Clue, the quintessential mystery game. Whether you are going on a nostalgia trip or playing it for the first time, this game doesn’t disappoint.
What’s The Goal?
In Clue players are invitees to a mansion, presumably some sort of swanky party. Your host, one Mr. John Boddy, is found dead in his mansion.
Naturally, this group decides to play detective instead of calling police. Your goal is to figure out who killed Mr. Boddy, with what weapon, and where.
There are only so 6 people at the party, 6 weapons which could have been used, and 9 rooms. So a little deductive reasoning can be used to figure out who killed the host.
Setting Up Clue
Setup for Clue is pretty simple. Game setup is broken down into 5 steps:
- Choose A Character
Take whatever character is physically the closest to you on the board. So if you sit near Mr. Green, for instance, grab him. The rule book also says to place unused characters on the board, this is mostly so they’re not forgotten about during the investigation.
- Place The Weapon Tokens
Place the 6 weapons in the rooms. 1 weapon per room. There’s only 6 weapons so there will be 3 empty rooms.
- Shuffle The Cards
Sort the weapons, people, and rooms piles separately shuffle them, and place them face down on the table.
- Pick The Murder Scenario
Take the top card of each stack and put them in the “Confidential” envelope without looking at them. So there should be 1 person, with 1 weapon, and 1 room in the envelope. This is the information on who killed Mr. Boddy.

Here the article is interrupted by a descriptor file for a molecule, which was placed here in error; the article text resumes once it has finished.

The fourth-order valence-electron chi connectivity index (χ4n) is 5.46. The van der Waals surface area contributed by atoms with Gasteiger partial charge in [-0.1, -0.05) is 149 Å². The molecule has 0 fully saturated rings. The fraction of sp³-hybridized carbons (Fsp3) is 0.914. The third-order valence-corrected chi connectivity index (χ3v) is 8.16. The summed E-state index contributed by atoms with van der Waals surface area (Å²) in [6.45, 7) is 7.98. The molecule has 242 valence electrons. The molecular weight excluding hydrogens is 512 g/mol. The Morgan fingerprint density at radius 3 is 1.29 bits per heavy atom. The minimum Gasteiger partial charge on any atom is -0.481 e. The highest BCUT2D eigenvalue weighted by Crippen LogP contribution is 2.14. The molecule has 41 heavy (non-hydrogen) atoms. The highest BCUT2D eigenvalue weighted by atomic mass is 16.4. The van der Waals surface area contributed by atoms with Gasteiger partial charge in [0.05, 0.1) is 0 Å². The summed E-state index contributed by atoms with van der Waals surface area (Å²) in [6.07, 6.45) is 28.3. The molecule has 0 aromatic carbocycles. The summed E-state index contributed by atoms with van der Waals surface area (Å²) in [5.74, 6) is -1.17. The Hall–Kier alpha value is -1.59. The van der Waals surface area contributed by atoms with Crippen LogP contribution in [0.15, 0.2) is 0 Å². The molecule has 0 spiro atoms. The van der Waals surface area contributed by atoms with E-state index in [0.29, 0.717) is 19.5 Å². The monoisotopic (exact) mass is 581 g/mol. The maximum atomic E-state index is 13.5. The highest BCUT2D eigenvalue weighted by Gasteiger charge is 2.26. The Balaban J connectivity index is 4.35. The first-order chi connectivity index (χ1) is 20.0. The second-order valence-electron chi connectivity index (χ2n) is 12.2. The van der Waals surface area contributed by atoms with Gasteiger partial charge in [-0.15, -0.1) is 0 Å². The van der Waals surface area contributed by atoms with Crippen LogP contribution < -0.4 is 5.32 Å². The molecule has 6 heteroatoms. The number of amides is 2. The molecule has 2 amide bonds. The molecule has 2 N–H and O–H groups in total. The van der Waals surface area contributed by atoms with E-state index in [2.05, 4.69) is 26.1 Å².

Place the envelope in the center of the board.
- Combine The Decks
Shuffle the weapons, people, and rooms piles together and deal them all around the table as evenly as possible.
- Give A Notecard To Each Person
Take a notecard and mark off the cards in your hand since they’re obviously not involved in the crime.
- Start The Game
Whoever is Mrs. Scarlet goes first and then it goes clockwise around the table. Each person takes turns rolling the dice, moving to rooms, and making suggestions as to what the murder scenario is.
So that’s a pretty simple setup for Clue. It’s definitely easier than most modern board games and should only take a couple of minutes to get ready.
How To Play Clue
Now we’re getting into the meat of the game. Clue isn’t a very complex game. Just like the setup, figuring out how to play should take all of 3 minutes.
Let’s start with movement, here is how characters can move:
- Move your character by rolling the dice or going through a secret passage in one of the corner rooms.
- Move your character the amount of spaces that you roll on the dice without hitting the same space twice or stepping on a space with another character on it.
- Going through secret passages doesn’t require a dice roll, just move your character to the room on the other side of the passage.
- People can block doorways, so you’ll have to wait if your in a room where the exits are blocked.
So movement is pretty simple. That isn’t really the core gameplay mechanic though. Guessing the murderer, weapon, and room is really the fun part. Luckily, it’s equally as easy as the rest of the game.
In order to get clues on who killed Mr. Boddy, here’s what you do:
- When you enter a room, make a suggestion. A suggestion is just a guess at the murder weapon, suspect, and room.
- The room your in has to be a part of the suggestion. The character and weapon are also moved into the room when the suggestion is made.